Today’s post is a little more sensitive than most of my post to do with mental health. I’ve shared a little on battle with server anxiety with my two post called: ‘Stop writing anxiety off as something minor‘ and ‘Coping with anxiety outside’ – a post where others who are fighting their own anxiety battle shared their tips and tricks on coping with their anxiety outside. And I even shared a post talking a little about my struggles with my eating disorder.
But today we won’t be talking about anxiety or about eating disorders. Today I wanted to approach the topic of Depression and Suicidal thoughts. This is something that I’ve kept to myself a lot, a subject even I’m unwilling to open up about around my family (who have been my biggest supporters) and at times a subject I won’t even acknowledge to myself.
What is Depression?
Depression is a on overly strong feeling of hopelessness, incredibly low moods and self-worth,disturbed sleep/ appetite, and a loss of interest for all things you once loved. It is one of the most common mental health problem that us as humans face on a regular basis and yet it is still one of the most undermined mental health problem out there.
Depression is a mental health illness that affects a lot of children, young adults and people in their early 30s – early 50s.
- 20% of adolescents may experience a mental health (more commonly depression or anxiety) problem in any given year.
- 50% of mental health problems are established by age 14 and 75% by age 24. (That’s a lot of young people!)
Depression has many different symptoms that vary among different people, but generally encompass a feeling of unbearable sadness and hopelessness. The symptoms that can be brought on by depression can go from mild to moderate to severe and in which case if you are experiencing such overwhelming feelings and thoughts everyday (or almost every day) for more than two weeks, you should seek help from your GP.
Here are some (but not nearly all) symptoms of Depression:
- Tiredness and loss of energy
- Overwhelming sadness that doesn’t go away
- Loss of self-confidence and self-esteem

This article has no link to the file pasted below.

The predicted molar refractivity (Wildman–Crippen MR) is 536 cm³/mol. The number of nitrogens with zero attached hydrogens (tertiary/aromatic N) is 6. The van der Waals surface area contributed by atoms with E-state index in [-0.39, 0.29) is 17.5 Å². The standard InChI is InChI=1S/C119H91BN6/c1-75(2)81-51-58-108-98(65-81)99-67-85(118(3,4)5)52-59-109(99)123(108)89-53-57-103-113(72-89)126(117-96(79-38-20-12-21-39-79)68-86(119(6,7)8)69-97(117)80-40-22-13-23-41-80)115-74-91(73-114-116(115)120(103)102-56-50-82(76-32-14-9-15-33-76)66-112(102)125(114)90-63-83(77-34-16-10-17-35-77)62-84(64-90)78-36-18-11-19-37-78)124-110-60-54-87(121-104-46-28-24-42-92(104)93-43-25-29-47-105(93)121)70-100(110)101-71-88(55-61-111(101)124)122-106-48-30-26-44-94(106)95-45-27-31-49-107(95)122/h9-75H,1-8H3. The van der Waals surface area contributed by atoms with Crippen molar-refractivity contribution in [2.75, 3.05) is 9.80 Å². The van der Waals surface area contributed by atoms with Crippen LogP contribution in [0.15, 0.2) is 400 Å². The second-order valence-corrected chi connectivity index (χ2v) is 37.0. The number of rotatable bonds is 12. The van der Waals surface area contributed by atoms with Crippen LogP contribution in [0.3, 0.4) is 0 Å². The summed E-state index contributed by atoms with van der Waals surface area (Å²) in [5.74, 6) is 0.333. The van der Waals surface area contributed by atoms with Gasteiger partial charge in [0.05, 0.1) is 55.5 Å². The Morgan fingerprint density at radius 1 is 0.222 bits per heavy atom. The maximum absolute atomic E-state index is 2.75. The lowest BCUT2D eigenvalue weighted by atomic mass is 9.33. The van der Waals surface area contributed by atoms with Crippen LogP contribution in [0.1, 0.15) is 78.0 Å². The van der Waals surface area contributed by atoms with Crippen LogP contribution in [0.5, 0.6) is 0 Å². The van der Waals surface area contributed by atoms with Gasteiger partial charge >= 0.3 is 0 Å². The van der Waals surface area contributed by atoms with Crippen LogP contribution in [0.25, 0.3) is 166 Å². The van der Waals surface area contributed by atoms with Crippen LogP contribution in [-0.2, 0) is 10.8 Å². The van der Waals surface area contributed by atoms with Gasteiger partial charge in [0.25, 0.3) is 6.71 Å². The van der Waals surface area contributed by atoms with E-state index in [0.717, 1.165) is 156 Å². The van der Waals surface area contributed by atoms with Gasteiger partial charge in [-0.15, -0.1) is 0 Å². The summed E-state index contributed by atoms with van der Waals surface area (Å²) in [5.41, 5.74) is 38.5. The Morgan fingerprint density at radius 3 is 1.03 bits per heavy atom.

- Incredible difficulty in concentrating
- Not being able to enjoy the things you once found interesting or pleasurable
- Feeling anxious all the time
- Avoiding other people, even your close friends
- A suffocating feeling of helplessness and hopelessness
- Sleeping problems – You sleep to much, can’t sleep at all, or waking up much earlier than is usual for you.
- Strong feelings of guilt and/or worthlessness
- Finding it hard to function at work/collage/school
- Change in your behaviour
- A loss of appetite
- A loss in sex drive and/or sexual problems
- Physical aches and pains (the mind can truly be a powerful thing)
- Thinking about suicide and death
What are suicidal thoughts?
Suicidal thoughts is an abstract way of thinking about ending your life or believing that you and everyone around you would be better off without in the world with them.
In 2013 (6 years ago) there were 6,233 suicide recorded in the Uk for people 15 and older. Of these, 78% were male and 22% were female.
Suicide and Self-harm are not mental health problems themselves, but they are linked with mental health distress.
There are certain factors that can make individuals more vulnerable to risk of suicide, such as:
- Drug and Alcohol misuse
- History of trauma and/or abuse
- Social isolation
- Poor social conditions
- Family break down
Suicide is widely often avoided by many people around the world. With such a terrible stigma surrounding it and not enough people understanding it, a lot of people keep these thoughts to themselves out of shame or fear of getting an angry response.
In England, more than 4,00 suicides (among people aged 15 and over) were registered in 2013. Of this figure, two thirds were male and one third were female.
Suicide is the largest cause of death for men aged 20-49 years in England and Wales. In 2012, more than three quarters of deaths by suicide were by men.
As the previous figures indicate, the rates of suicide have been lower for women than for men, and this has remained consistent over time. Between 2981 and 2007, suicide rates in the UK fell significantly for both sexes. However, since 2007, the suicide rate for women stayed constant while the rate for men has increased significantly.
(Keep in mind these are statistics from over 6 years ago and since 2014-2015 the rise in suicide has jumped just as significantly as it has lowered. Suicide can be just as unpredictable as the people suffering.
https://www.mentalhealth.org.uk/ < (Click to found out more on suicide and mental health)
One of the most discriminatory stereotypes that persists is the incorrect association between mental health problems and violent behaviour. I fear the media may play a big role in portraying that people with mental health problems are violent.
A 2011 study on discrimination in England reported that 14% of national newspaper articles addressing mental health issues referred to those with mental health problems as being a danger to others. (utterly ridiculous if you ask me).
- Studies have shown that the estimated risk of violence by people with mental health problems ranges from 3% to 5%
- People with mental health problems are more likely to be victims of violence compared to those without mental health problems.